Are NCAA Athletes The Next Wave of Influencers?
Recent changes to the National Collegiate Athletic Association’s (NCAA) bylaws mean that for the first time, student-athletes are now able to profit off of their name, image and likeness (NIL). Many athletes are already taking advantage, announcing sponsorships and other plans to build their social media followings—including Miami Hurricanes quarterback D’Eriq King hearing from 50 companies the first day the new rules went into effect.
With fall sports season underway, social media promotion has accounted for 90% of deals between athletes and brands. So what does this influx of new NCAA social media creators mean for brands? While athletes represent a huge new pool of partners, it’s important to approach potential partnerships with the same care, attention and commitment to authenticity as brands would working with any creators.
How athletes can impact influencer marketing
There are more than 450,000 NCAA student-athletes—a group more than 100 times larger than the pool of the about 5,000 professional athletes that make the most impact with brand sponsorships. “There’s so many new creators that brands can partner with,” says Alec Wagley, Senior Director of Influencer Integrations at BEN. “It opens up the door for so many new creators to have a voice and align themselves with brands that they care about.”
And crucially, beyond just their athletic accomplishments, college athletes are often also gamers, or fashionistas, or have specific lifestyle interests. “There are so many verticals that these athletes can help brands reach,” Wagley Says. “It’s important to marry the athlete’s interests with the brand in an authentic way.”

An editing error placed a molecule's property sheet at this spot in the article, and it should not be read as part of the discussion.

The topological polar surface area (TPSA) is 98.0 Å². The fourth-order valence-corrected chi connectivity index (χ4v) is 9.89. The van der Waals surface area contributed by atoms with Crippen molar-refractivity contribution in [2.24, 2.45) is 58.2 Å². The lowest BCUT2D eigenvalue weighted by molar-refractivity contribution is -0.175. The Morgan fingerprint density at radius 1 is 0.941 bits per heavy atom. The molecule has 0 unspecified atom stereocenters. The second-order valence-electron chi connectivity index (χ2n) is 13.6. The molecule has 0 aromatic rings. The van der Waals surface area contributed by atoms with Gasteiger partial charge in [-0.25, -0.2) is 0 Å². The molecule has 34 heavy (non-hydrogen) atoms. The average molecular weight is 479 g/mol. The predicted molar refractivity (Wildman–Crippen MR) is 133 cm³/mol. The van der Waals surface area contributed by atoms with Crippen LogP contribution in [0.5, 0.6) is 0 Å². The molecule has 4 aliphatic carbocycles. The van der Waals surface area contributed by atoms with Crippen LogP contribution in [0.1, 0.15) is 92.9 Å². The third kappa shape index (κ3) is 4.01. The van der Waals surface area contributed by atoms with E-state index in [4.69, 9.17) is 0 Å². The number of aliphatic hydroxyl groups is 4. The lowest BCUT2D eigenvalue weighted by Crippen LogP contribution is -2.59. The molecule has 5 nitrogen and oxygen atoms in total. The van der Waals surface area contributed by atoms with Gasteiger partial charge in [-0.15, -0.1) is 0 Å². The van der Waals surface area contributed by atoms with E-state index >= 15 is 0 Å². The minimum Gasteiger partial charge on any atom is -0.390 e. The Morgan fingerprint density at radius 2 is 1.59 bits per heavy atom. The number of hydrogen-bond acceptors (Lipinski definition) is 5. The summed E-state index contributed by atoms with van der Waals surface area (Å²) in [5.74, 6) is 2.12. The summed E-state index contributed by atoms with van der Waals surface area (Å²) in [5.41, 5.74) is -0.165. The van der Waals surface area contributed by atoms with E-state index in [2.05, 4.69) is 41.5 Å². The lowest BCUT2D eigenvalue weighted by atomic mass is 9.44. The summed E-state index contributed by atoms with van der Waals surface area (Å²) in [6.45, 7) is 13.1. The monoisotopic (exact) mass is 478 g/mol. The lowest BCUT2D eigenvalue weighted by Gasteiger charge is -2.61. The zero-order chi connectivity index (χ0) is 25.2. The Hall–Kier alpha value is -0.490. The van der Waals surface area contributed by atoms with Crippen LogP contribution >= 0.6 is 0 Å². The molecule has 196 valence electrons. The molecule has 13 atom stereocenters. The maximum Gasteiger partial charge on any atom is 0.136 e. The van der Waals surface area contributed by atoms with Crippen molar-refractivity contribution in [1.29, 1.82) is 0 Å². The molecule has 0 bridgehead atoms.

Working with college athletes also opens up targeting opportunities for brands looking to reach specific geographic markets where college athletes enjoy high profiles. “If brands are looking to target a specific market, using NCAA athletes is a really big opportunity, as locals have affinities for the schools in their communities.” Wagley says.
Considerations for brands when working with athletes
Though athletes offer brands exciting new partnerships and targeting opportunities, Wagley notes that overall, it’s important to treat athletes as creators in their own right. Sourcing an athlete to work with on an influencer campaign will look similar to other influencer campaigns. “I’m going to look for athletes who have a certain following size, engagement rate, click through rate, and bot percentages,” Wagley explains.
At the end of the day, NCAA athletes are still young adults with audiences, so just like when working with any creator, brands will have to evaluate the potential drawbacks of an athlete posting something controversial, or receiving negative media attention. “We’re always going to vet for brand safety to make sure there’s nothing that could put a brand at risk,” Wagley says of BEN’s work, but notes this is the same approach that would be taken with any creator.
Ultimately, adding NCAA athletes to the influencer economy will bring about new content, trends and virality. “I’m excited to have athletes be part of this creator economy conversation because they’re going to help drive the next wave of excitement,” Wagley says.